PepsiCo seeks to reach healthy eaters with new veg crisps

Despite being most renowned for their sugary drinks, PepsiCo is looking to target a health-conscious audience with their new range of vegetable crisps, Off the Eaten Path. They’re made with rice, black beans and green and yellow peas. It follows a trend for other similar products as customers look to move away from high-fat, salty potato crisps.

The CFO of PepsiCo, Hugh Johnston has predicted that their nutritious products will “come out on top”, with retailers now heavily pushing healthier offerings to their customers. Nutritious products have risen to cover around 25% of PepsiCo’s revenue, which is up by 5% from a few years prior. There’s every chance it will work for them.

Off the Eaten Path veg crisps

However, launching nutritious products can be challenging; along with starting from scratch, there’s the fact they can be more costly to develop and harder to scale up. The advantages on PepsiCo’s side is that they’re able to invest heavily in innovation thanks to having more than $60 billion in revenue, can scale up easily, and will be able to keep the profit margins for their healthy products within the same line as the rest of the business.

PepsiCo are able to invest heavily in innovation, can scale up easily, and will be able to keep the profit margins for their healthy products within the same line as the rest of the business.

This isn’t the company’s first foray into a healthier market. In 2007 PepsiCo launched a chip line called ‘Flat Earth’ which promised consumers at least half a serving of fruit or vegetable in every ounce. It was hoped that it would generate around $100 million in sales in the first year, but the reality was more like $50 million. As such, the brand was considered unsuccessful and was discontinued when faster-selling chips outsold them.

They then tried to resurrect a vegetable chip line a few years later, but there were yet more hurdles. This included worries about making misleading health claims, and adding more vegetable content to the chip. However, in doing this it lowered margins, and the project ultimately stalled during a series of reviews of the product idea and production process.

PepsiCo has also been looking to find sugar substitutes for their drinks that will help to lower their calories and other negative health claims. However, while they have looked into using Stevia, which is a zero-calorie natural sweetener, this leaves a bitter after-taste. In 2015 PepsiCo tried to make another change by swapping aspartame for sucralose in their drinks, which is another artificial sweetener. However, their sales plunged and saw Diet Pepsi return with the much-criticised aspartame. For the company, it’s very much a continuous process of trial-and-error.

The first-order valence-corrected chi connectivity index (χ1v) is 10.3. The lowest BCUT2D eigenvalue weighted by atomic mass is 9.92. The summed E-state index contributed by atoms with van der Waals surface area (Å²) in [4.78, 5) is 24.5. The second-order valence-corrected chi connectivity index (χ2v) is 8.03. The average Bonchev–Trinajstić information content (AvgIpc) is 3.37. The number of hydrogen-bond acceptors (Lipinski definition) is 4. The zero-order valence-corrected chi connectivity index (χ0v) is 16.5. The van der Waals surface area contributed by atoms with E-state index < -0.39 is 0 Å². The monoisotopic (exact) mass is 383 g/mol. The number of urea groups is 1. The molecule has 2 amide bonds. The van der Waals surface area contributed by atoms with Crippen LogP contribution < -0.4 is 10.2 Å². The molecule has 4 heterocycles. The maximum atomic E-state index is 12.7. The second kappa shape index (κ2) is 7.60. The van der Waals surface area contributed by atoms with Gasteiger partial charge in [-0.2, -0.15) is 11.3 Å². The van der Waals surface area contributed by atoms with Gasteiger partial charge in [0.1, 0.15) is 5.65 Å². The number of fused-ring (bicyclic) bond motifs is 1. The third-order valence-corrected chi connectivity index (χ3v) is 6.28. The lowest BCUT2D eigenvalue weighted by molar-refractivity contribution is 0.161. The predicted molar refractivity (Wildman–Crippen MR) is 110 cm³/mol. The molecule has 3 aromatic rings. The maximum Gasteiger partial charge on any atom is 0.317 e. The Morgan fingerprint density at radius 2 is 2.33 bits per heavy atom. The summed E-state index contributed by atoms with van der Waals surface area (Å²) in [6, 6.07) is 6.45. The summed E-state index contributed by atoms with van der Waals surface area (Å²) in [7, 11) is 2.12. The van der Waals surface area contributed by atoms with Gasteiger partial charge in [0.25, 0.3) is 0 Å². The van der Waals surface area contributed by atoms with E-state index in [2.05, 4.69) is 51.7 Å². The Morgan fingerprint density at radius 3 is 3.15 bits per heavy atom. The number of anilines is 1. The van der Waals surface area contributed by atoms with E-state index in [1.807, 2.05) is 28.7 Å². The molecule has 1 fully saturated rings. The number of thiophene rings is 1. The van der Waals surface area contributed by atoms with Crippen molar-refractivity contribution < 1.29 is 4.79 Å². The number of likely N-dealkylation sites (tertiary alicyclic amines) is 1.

Changing habits takes time, and it’s about re-writing social behaviours…

It’s also a delicate balance of what customers want – many say they want to be healthier, but still typically veer towards sugary drinks or traditional chips. Changing habits takes time, and it’s about re-writing social behaviours (such as groups of friends sitting around snacking on junk food and fizzy pop on a Friday night rather than hummus and green juices). Off the Eaten Path isn’t the only health-focussed brand under PepsiCo, and the brand also has an expanding list of other names under their umbrella including Quaker oatmeal, Naked juice and Sabra hummus.

However, the goal it set during 2010 to triple their revenue in nutritious products to $30 billion this decade has fallen short. They have now set a new goal for 2025, which is for the sales of their nutritious products to “outpace” the rest of their portfolio. PepsiCo have also set themselves the challenge of reducing the sugar, sodium and fat in their other products.

One of the great tactics they have in their arsenal is that they’re able to work with many of their existing and successful brands to help increase how beneficial these are for customers. It has much more potential for success than launching a new spinach or chickpea brand. It’s a profitable market to be in – in the US, sales of natural and organic foods and beverages grew by 23% to $41 billion between 2014 and 2016. However, according to retail tracker Spins, this is a small slice of the overall sales in the country of $425 billion. There’s still room to grow, but challenges lie ahead. Many large food retailers are now looking at ways to improve their nutritious food offerings, identifying the increasing trend globally for these products. However, it’s not just about producing the products, but also getting customers on board as loyal buyers. Otherwise, they’ll just get pulled.

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